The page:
By Dave Seel, Long Island Food Correspondent.
Recently, I had the opportunity to get a pig-butchering lesson at Benner's Farm in Setauket, NY, an educational farm for kids and adults. Benner's Farm is a working farm and the slaughtering of a pig around November is an annual occurence. They don't sell meat to the public, so it is solely used by the family.
Because I'm is a self-proclaimed food dork and was intrigued with the whole process, I was lucky enough to come home with the pig's head and two pork chops after my lesson was complete. From there, I undertook a 9 and a half-hour cooking marathon to make what is commonly called head cheese, or (and it sounds better in French) Le Fromage de Tete. The following photo essay documents my up-close-and-personal farm-to-table experience.
WARNING: THE FOLLOWING POST CONTAINS GRAPHIC IMAGES THAT MAY NOT BE SUITABLE FOR YOUNG READERS, VEGETARIANS, OR THOSE WHO WOULD RATHER NOT THINK ABOUT WHERE THEIR MEAT COMES FROM.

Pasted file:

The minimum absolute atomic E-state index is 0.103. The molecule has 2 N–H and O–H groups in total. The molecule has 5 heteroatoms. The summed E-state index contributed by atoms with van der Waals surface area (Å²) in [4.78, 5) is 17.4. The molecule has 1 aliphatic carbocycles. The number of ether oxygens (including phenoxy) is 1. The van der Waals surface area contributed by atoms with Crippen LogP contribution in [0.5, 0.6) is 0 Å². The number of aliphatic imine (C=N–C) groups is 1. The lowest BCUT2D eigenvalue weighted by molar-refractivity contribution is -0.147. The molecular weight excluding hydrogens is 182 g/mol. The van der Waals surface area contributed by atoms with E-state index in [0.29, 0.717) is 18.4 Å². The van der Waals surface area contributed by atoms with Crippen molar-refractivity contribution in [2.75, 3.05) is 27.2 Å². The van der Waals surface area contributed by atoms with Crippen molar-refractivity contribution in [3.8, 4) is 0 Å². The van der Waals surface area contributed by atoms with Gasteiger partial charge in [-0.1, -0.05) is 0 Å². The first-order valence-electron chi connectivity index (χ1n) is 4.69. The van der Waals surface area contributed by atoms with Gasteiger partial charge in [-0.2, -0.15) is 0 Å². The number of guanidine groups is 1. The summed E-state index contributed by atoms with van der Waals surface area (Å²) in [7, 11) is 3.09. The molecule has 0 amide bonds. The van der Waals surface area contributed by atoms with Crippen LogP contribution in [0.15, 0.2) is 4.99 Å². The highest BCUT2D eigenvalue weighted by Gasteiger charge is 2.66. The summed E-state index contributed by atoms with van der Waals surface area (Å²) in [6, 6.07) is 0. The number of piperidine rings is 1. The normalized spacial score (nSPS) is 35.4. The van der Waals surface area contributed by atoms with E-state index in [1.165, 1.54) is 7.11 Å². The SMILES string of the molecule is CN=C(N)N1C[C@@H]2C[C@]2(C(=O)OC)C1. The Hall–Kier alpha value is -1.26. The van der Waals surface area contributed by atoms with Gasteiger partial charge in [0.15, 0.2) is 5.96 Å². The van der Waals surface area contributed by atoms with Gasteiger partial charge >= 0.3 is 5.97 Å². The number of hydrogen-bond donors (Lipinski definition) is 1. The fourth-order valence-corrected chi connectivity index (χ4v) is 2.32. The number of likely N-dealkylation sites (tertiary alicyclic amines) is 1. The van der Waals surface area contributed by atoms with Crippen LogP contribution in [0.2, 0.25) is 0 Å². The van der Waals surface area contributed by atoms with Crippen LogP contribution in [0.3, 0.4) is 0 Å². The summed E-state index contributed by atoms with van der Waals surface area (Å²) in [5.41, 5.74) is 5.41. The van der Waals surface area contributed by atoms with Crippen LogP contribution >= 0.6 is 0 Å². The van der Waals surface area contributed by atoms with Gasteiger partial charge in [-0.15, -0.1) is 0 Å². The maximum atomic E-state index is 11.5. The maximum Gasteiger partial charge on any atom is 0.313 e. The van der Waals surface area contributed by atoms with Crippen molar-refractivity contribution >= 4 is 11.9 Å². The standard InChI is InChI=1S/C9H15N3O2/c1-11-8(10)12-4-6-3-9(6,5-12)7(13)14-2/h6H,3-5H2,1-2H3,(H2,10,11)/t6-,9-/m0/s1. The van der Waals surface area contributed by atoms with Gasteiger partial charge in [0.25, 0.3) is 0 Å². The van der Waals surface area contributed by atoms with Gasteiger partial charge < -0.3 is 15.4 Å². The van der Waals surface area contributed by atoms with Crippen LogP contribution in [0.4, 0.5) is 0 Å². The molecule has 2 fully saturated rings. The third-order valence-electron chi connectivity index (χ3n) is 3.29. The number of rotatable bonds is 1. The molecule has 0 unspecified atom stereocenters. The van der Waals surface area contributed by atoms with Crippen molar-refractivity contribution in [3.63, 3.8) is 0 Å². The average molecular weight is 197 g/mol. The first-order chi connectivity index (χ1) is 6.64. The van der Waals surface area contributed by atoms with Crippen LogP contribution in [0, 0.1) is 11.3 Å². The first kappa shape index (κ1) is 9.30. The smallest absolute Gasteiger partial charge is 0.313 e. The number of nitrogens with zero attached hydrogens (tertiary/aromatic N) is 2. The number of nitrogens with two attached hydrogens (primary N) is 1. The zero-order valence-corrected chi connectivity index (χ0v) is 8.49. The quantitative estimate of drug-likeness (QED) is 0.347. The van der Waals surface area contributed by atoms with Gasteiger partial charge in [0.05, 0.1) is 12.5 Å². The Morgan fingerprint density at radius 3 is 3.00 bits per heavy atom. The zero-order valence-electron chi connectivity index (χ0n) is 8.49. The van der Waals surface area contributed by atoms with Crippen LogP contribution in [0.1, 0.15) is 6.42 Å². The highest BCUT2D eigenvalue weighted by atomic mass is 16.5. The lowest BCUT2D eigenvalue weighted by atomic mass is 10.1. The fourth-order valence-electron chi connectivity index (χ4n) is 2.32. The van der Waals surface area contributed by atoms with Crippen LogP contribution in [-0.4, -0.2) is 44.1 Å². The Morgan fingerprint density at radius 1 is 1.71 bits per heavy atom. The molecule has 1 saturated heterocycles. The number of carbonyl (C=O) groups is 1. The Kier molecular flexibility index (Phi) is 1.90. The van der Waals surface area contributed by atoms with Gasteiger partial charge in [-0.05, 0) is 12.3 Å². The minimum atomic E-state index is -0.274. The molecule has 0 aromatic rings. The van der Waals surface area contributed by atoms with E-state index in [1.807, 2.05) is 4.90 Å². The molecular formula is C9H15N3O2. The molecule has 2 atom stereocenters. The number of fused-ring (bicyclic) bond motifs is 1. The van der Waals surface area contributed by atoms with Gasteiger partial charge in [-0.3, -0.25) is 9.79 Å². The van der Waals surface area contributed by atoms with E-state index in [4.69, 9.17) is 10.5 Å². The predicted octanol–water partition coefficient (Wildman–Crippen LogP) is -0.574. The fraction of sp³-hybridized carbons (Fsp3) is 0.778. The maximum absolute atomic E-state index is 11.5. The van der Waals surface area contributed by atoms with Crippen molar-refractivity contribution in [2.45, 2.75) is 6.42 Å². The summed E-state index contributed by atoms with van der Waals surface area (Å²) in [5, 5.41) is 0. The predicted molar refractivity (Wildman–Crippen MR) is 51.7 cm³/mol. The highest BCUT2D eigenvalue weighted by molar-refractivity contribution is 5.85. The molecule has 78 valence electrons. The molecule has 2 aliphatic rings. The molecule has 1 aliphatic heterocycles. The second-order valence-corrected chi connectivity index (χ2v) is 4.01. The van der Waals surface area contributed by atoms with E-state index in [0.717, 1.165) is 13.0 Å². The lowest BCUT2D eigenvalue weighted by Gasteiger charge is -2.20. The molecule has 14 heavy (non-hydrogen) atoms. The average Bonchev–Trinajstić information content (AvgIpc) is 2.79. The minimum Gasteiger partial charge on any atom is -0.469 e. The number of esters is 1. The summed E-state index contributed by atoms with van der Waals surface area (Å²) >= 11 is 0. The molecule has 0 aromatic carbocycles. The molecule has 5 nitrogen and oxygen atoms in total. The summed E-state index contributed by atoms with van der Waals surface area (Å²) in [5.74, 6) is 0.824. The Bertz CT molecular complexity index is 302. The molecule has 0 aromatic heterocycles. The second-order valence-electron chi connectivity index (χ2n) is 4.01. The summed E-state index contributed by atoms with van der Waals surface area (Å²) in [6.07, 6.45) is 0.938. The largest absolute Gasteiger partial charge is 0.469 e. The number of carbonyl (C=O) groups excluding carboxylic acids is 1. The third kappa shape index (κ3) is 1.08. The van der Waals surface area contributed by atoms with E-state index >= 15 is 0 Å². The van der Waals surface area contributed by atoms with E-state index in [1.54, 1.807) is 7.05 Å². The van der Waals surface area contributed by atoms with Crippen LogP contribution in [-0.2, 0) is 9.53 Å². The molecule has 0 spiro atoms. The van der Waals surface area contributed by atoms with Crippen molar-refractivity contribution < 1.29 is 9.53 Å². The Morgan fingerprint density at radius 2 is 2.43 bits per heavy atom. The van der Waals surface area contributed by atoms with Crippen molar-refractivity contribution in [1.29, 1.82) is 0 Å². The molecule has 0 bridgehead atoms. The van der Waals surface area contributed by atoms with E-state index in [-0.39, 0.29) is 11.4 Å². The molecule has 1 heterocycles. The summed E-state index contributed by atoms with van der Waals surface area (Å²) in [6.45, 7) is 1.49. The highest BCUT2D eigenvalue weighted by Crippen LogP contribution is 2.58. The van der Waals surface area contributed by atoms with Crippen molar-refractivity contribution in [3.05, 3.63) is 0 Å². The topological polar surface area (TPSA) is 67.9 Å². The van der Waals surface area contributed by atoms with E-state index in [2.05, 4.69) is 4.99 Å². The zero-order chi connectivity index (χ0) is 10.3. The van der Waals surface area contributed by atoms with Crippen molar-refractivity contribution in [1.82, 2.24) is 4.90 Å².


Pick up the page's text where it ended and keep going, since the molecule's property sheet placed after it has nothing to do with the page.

A Man & His Pig
Bob's Cornell Extension Butchering Information Bulletin
Half of a Pig's Belly & A Saws-All
Half of A Pig
Bob splitting the ribs from the pork chops
Ribs & bacon on the left. Pork Chops & Bacon on the right.
Splitting the ribs from the bacon
Ribs & Bacon
Cutting the pork chops
Slicing the pork chops
A Beautiful Pork Chop
A whole lot of pork
Prepping The Cure … Kosher Salt & Suger
Salt then Sugar
Bacon, ready to be cured
A Man & His Bacon
Half a pig broken down
Next…OFF WITH ITS HEAD!
Front Ham Hock & Head
Every Animal Has A Purpose
This is gonna take some work…
2 hours later…the pig's head is ready to be made into head cheese
Bay leaves, Thyme, Majoram, Pepper, and Cloves
Into the pot it goes…this is the biggest pot I have ever used in my life…
…After 2 hours of simmering
…After 5 Hours
…Another 2.5 Hours for the stock to reduce for gelatin
Meanwhile…I pick a part the head for meat…
Pour reduced broth over meat…put into fridge to chill and set…
And voila…Le Fromage de Tete
For a written essay on his experience, you can visit my blog,